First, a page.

Tape Backup and Disaster Recovery Just Don’t Mix

This isn’t going to be a finger-wagging post, but let’s look at some jaw dropping stats.

A 2016 study of 400 IT professionals found that many organizations are still using an outdated approach to backup and disaster recovery.  This includes 36% of respondents who do not perform data backups at all and 44% of respondents who still rely on external drives (like tape) for their backup needs.  I’m not going waste my time on the 36% — they’re sitting ducks for ransomware and will likely suffer significant downtime with any sort or server or site-wide failure.

I do want to speak to the 44%.  I know there’s a subset of folks within this group that are salvageable. To this group, let me share the story of CenCal Health – a company squarely in the 44% crowd.

CenCal Health needed a modern backup solution that would centralize all their data with one solution. In light of ever-looming ransomware attacks, the ability to have fast failover was also a critical consideration. CenCal needed the Windows solution to protect all the key applications running in a mixed (physical and virtual) environment — including MS Exchange and SQL databases. They also required the data to be encrypted, both in transit and at rest, for HIPAA compliance. Another key requirement, given their history with tape backups, was the ability to meet more stringent RTO standards, measured in minutes, not days.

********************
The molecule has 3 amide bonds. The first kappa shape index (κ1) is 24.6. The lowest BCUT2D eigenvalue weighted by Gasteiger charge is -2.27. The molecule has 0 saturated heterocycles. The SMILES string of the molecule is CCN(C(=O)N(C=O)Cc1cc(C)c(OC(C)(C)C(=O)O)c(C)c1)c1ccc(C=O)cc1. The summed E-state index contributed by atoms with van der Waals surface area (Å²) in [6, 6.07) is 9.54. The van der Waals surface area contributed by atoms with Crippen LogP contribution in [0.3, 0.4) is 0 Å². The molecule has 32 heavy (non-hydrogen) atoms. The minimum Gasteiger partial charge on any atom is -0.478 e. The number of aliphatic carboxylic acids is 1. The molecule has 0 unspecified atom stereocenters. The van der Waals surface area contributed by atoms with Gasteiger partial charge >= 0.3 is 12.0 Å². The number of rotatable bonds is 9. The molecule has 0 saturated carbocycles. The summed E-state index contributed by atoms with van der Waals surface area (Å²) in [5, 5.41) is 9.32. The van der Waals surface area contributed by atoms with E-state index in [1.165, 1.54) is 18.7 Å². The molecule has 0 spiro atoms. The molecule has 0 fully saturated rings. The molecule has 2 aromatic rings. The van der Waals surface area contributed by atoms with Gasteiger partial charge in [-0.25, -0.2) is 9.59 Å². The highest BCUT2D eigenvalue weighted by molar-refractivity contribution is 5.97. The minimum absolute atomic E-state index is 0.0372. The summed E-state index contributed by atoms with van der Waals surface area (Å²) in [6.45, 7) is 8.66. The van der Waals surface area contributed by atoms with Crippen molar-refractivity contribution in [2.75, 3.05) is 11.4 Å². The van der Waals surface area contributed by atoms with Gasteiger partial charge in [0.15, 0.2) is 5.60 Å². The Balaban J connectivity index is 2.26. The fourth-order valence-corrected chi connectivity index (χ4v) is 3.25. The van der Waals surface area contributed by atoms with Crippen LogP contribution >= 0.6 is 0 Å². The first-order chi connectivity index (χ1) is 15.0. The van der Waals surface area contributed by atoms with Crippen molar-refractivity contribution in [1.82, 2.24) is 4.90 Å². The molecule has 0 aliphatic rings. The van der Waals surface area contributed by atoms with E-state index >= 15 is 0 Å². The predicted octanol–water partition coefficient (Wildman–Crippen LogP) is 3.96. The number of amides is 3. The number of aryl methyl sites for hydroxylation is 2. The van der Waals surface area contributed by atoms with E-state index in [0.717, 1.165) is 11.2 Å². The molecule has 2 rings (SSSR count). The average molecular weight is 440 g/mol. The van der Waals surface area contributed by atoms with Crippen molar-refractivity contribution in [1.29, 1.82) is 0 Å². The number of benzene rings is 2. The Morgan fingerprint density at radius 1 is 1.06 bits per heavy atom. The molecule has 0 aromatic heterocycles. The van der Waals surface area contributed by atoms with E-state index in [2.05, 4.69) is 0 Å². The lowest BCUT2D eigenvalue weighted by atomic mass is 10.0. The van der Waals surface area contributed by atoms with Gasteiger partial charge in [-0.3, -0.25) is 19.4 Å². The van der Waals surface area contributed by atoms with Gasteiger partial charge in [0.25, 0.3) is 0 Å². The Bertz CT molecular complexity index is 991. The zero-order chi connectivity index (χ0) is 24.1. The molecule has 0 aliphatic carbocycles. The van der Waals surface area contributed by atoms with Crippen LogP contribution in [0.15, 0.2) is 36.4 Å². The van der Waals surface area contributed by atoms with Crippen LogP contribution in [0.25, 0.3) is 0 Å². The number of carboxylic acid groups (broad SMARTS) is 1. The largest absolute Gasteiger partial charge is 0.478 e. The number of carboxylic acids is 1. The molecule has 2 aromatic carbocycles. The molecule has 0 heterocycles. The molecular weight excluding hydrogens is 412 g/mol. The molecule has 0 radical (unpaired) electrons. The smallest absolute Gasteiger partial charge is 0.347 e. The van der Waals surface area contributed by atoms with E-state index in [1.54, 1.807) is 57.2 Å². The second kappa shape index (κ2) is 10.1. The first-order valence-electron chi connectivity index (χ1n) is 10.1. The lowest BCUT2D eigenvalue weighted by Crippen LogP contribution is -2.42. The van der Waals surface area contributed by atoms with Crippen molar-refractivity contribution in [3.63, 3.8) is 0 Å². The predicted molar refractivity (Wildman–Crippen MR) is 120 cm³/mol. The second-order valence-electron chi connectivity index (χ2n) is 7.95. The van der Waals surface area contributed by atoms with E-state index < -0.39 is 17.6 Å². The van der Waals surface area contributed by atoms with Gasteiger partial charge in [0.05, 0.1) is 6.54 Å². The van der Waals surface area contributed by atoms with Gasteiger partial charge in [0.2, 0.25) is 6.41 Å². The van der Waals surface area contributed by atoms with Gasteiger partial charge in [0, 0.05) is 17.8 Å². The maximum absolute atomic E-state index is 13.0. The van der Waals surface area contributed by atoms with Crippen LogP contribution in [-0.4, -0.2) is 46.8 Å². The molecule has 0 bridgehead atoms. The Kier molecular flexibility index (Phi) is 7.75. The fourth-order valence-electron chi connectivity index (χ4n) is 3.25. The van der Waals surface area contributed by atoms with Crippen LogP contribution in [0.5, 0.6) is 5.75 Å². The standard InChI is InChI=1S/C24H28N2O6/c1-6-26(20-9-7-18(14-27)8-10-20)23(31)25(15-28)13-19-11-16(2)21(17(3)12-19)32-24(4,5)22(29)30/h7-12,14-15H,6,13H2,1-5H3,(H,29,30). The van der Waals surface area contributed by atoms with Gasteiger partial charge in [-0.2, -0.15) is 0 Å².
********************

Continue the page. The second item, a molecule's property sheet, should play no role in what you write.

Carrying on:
CenCal Health recently made the move to DRaaS and hasn’t looked back.  Check out the table below and their case study at www.infrascale.com.

DRaaS enables organizations of every shape and size benefit from near-instant data recovery – the type of high availability historically reserved for the largest of enterprises. And organizations like CenCal Health can leapfrog from antiquated tape backups to an industry-leading failover solution – quickly, securely and affordably.

As noted in last year’s post, “Is DRaaS the Next Leapfrogging Technology?” (Nov 2016), tape backup still has its place, but the use cases are dwindling. Tape backups still suffer from media corruption, inaccessibility, and slow recovery times.

With today’s increased threat of ransomware and cost of downtime, tape backup becomes an impractical, outdated and risky form of disaster recovery. IT professionals who are increasingly embracing the cloud and virtualization must now embrace these same technologies to protect their organizations from modern threats with always-on availability and business ccontinuity.

What’s your data protection plan of choice? Email us at team@infrascale.com to weigh in, we look forward to hearing from you.

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